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A food blog from NHPR news, digital, & programming staff, exploring food & food culture around the state & the New England region. On-air features air Thursdays on All Things Considered and Saturdays during Weekend Edition.

Foodstuffs: In Nashua, A Lesson in the Art of the Empanada

(From El Rincon Colombiano's Yelp page)


Step into the Rincon Colombiano on a Saturday night, and you’ll probably have trouble finding a seat. There’s just a few tables, a long counter—tonight, all full. And in back, Owner Beatriz Delacruz and her two daughters barely have room to move in this tiny kitchen.

There’s lots of different dishes coming out this swinging door. I came for the empanadas.

I ask Rosamena, one of Beatriz's daughters, to explain what the empanada means to her.

"Es la raiz de nosotros."

It’s our roots, she says.

"Todo el mundo…nos criamos con la empanada."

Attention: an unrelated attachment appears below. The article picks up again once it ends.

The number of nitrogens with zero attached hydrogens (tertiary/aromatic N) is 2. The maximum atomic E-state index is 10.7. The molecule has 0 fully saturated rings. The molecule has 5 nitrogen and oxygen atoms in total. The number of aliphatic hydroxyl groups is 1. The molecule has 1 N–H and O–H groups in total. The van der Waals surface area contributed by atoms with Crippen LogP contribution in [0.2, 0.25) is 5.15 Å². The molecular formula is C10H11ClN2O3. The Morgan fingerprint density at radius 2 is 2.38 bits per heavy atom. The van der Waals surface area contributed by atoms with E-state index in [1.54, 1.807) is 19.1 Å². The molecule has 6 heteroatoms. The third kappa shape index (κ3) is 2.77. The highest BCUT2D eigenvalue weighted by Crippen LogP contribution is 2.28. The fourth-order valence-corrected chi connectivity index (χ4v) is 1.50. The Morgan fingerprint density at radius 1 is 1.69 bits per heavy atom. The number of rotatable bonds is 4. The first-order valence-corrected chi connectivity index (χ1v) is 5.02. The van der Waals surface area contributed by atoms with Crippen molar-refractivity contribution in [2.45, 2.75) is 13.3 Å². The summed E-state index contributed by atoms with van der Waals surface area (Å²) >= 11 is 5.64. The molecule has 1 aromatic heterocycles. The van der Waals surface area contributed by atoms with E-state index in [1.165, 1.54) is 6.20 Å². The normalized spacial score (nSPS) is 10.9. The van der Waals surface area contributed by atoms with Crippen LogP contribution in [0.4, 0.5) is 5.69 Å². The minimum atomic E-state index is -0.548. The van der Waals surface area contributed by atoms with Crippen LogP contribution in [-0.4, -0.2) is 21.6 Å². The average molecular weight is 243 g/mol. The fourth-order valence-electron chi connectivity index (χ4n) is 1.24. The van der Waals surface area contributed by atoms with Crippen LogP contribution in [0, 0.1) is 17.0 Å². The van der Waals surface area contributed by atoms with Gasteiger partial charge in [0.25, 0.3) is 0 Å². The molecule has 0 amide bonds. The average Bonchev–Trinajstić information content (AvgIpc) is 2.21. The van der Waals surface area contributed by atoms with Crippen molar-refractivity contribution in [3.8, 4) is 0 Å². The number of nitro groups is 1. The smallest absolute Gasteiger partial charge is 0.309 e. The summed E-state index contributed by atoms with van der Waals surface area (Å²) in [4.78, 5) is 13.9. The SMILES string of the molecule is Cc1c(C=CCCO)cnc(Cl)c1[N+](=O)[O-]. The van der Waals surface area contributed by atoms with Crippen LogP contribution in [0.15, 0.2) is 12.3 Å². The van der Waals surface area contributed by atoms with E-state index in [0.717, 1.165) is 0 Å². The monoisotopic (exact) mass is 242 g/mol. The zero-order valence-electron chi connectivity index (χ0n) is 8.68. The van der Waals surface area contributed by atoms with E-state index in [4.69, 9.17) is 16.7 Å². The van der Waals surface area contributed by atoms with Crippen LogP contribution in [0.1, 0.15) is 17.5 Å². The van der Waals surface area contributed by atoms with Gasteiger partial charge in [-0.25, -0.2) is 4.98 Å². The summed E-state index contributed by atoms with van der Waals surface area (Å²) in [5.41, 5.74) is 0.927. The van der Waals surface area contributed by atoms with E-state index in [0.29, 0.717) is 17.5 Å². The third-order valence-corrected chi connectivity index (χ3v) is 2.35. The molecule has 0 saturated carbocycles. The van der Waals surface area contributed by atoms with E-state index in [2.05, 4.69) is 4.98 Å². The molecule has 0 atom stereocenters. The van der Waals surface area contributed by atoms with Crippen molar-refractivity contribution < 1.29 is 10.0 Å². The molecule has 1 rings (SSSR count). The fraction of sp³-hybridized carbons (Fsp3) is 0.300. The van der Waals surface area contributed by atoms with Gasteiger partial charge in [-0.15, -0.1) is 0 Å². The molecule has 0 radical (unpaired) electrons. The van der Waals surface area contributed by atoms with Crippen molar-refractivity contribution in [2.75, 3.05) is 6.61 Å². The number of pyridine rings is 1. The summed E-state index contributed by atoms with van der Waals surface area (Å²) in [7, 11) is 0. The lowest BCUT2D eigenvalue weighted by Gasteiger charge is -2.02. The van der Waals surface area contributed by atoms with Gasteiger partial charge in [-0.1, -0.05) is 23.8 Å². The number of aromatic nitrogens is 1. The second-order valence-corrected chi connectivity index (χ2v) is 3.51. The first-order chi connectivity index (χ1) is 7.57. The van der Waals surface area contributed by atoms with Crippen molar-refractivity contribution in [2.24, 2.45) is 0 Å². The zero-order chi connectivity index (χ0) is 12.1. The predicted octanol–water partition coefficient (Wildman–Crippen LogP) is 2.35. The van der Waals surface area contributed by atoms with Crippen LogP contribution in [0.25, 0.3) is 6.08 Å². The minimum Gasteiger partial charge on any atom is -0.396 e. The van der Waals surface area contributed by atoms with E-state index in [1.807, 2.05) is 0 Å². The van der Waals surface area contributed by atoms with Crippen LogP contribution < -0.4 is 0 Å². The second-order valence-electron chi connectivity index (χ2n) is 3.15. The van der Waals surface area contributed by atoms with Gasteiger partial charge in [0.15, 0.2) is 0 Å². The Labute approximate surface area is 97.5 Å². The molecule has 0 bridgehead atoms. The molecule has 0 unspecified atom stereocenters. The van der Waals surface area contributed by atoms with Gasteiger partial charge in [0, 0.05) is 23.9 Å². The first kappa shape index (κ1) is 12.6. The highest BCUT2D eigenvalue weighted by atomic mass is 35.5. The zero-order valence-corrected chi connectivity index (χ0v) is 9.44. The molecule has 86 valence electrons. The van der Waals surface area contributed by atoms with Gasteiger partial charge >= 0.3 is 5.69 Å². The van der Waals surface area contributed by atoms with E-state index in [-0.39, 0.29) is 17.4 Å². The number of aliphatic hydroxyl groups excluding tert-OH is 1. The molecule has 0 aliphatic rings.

All Columbians grew up with empanadas.

"El maiz, la carne, las papas, y la salsa."

The corn, the meat, the potatoes, the salsa.

Si, somos nosotros, la empanada.

It’s who we are, she says.

Every culture has its starchy staple — some kind of dough filled with something delish. In Poland, it’s the pierogi; in Japan, the gyoza; in East Africa, mandazi. In most of Latin America, it’s the empanada.

Making an empanada is simple, but profound.

"Basically, it’s cornmeal," Rosamena explains. "You cook the meal until it gets to a certain texture. Then you grind it up, mill it, add some saffron." 

That’s the masa—the dough. The filling is a kind of stew, called a guiso.

"Okay, now, the guiso. The guiso is inside the empanada. They come with mashed potato, they have salsa, with tomatoes, onions, garlic, cumin, and saffron. And beef."

Rosamena rolls out the masa, spoons in some of the guiso, folds it over and seals the edge with a round piece of tin .

Then: Fry it, and serve piles of them up with a dish of salsa. 

These empanadas are not just Columbian empanadas; they’re specific to the region these ladies come from, Bayuna.

When Beatriz, Rosalena’s mom, arrived in New Hampshire and opened El Rincon 12 years ago, they say it was the first Columbian restaurant in the state. I ask if it was hard at first to get the locals interested.

It wasn't, Rosamena says. Word spread fast. One person would try the food, like it, and bring more people.

"Asi que eso fue una cadena."

12 years later, it’s only 6 o’clock, and Rosamena’s already rushing to make a new batch of masa to fill the latest order. 

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